On Friday 20th March 2015, a total solar eclipse will occur across the far Northern regions of Europe and the Artic. The longest duration of totality for this eclipse will be 2 minutes and 46 seconds as viewed off the coast of the Faroe Islands.
This will mark the last total solar eclipse in Europe for over a decade. The next not being until August 12, 2026
Some links to experiments and studies during the eclipse
The following links may be of interest to those with the capability to monitor the RF spectrum during the eclipse:
- Eclipse QSO Party Announced
- Amateur Experiments During the Solar Eclipse
- Eclipse 2015 – Radio Propagation Experiment on March 20
The path of totality will pass north of mainland UK, over the Faroe Islands, but depending on where you are located you could experience between 85% (Kent) to 97% (northern Scotland) totality. The Bristol area is predicted to see about 89% totality, with the following timings:
|Partial Eclipse Begins||08:23|
|Partial Eclipse Ends||10:38|
The RSGB Propagation Studies Committee (PSC) is keen to encourage radio amateurs to take part in an experiment during the partial solar eclipse taking place on Friday 20th March 2015.
This is a great opportunity to try some simple experiments to see how the sun’s ultra violet output affects our ionosphere and how some radio waves are propagated.
On the morning of Friday March 20th 2015 the D layer above the UK may not be as strong due to the eclipse, and you may be able to hear stations on the lower bands – 1.8 MHz, 3.5 MHz and perhaps 7 MHz that would otherwise be inaudible during the day.
For example, if you listen for a medium wave radio station that is more than 250-300 miles away during the day you may not hear it – it is too far away for its ground wave signal to reach us, and any sky wave signal is absorbed by the D layer of the ionosphere. But at night its sky wave signals are not absorbed as there is no D layer and they are free to be reflected back to earth from the higher E/F layers. This is why you can hear distant medium wave stations on a radio at night, but they aren’t there during the day. You get a similar effect on Top Band, and to a lesser extent 80m/40m.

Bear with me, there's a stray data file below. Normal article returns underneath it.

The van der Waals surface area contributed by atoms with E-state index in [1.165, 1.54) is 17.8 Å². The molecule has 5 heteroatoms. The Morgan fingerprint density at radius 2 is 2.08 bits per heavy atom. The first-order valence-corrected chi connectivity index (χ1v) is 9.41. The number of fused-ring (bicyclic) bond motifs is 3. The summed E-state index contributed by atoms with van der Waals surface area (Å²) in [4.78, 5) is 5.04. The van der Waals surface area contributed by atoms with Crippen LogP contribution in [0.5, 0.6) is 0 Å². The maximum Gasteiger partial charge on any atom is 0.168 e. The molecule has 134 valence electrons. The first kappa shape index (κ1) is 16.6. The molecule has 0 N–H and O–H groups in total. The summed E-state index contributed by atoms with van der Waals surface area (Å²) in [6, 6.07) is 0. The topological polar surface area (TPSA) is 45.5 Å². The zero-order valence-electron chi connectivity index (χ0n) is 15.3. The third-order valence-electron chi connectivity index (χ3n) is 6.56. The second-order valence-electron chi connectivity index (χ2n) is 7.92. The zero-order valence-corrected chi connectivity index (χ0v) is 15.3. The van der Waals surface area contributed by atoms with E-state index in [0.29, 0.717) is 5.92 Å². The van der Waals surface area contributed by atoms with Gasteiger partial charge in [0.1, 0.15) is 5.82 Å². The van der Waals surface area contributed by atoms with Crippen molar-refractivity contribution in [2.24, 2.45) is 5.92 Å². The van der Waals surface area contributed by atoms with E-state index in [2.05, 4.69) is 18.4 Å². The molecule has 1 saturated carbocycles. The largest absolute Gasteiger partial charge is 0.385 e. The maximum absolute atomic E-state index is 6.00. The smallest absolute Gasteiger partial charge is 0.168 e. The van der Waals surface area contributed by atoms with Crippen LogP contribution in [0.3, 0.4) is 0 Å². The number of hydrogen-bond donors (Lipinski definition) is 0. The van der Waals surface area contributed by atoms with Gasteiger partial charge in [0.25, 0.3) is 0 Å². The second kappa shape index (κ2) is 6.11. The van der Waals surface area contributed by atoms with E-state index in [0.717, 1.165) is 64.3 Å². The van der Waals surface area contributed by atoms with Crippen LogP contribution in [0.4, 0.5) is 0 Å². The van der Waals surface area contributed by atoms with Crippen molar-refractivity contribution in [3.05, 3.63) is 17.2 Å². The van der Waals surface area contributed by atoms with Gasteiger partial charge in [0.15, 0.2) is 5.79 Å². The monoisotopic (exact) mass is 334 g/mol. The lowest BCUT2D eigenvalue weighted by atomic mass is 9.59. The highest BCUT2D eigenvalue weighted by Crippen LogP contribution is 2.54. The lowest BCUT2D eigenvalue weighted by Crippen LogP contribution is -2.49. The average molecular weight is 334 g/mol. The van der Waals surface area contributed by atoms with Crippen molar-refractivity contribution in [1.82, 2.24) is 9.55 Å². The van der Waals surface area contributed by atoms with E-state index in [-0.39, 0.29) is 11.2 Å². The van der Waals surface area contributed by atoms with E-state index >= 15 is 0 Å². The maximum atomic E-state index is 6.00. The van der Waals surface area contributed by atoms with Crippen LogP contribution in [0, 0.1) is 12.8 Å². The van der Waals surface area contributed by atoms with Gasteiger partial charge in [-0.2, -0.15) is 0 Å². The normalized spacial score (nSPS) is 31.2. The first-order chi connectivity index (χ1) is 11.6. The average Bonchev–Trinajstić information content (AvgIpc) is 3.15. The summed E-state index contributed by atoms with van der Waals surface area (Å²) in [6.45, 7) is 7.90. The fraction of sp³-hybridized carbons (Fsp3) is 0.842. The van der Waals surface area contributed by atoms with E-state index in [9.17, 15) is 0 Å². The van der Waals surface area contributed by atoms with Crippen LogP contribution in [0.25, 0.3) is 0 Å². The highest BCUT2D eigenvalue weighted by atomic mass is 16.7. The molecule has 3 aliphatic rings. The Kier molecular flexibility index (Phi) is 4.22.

The PSC are keen to encourage radio amateurs to conduct experiments during the eclipse, especially if they can use software defined radios (SDRs) to record the whole eclipse period for later analysis using Spectrum Lab or similar, or if they can use WSPR. For more information about WSPR please follow this link.
Other Total Solar Eclipses
A full list of Eclipses of all types can be found at:
From this compendium the following dates and information may be pertinent
- 8 April 2024 (North America)
- 12 August 2026 (Europe)
- 2 August 2027 (North Africa and the Middle East)
The maximum possible duration of a total solar eclipse is 7 minutes 31 seconds.
8 April 2024
In 2024 a duration of 3 minutes 45 seconds can be expected in Buffalo New York rising to 4 minutes 18 seconds in Mazatlan in Mexico. The point of greatest duration is west of San Pedro where 4 minutes 28 seconds is predicted.
12 August 2026
In the 2026 eclipse the path of totality sweeps west of Iceland, Ireland and the United Kingdom before turning east and crossing Spain. Greatest duration of eclipse occurs over the Atlantic Ocean to the north west of Iceland where 2 minutes 18 seconds is predicted. However, the duration whilst over land varies from 1 minute 49 seconds in Pola de Lena in northern Spain to 1 minute 39 seconds at Peniscola on the Balearic Coast and 1 minute 35 seconds at Cala Figuera on Palma which about the most westerly point of land on the centre of the path of totality.
2 August 2027
In 2027 a duration of 4 minutes 50 seconds will be experienced in Tangiers (Morocco), 5 minutes 41 seconds in Sfax (Tunisia) and 6 minutes 20 seconds in Luxor (Egypt). The point of greatest duration is south of Bani Sanad where 6 minutes 23 seconds is predicted.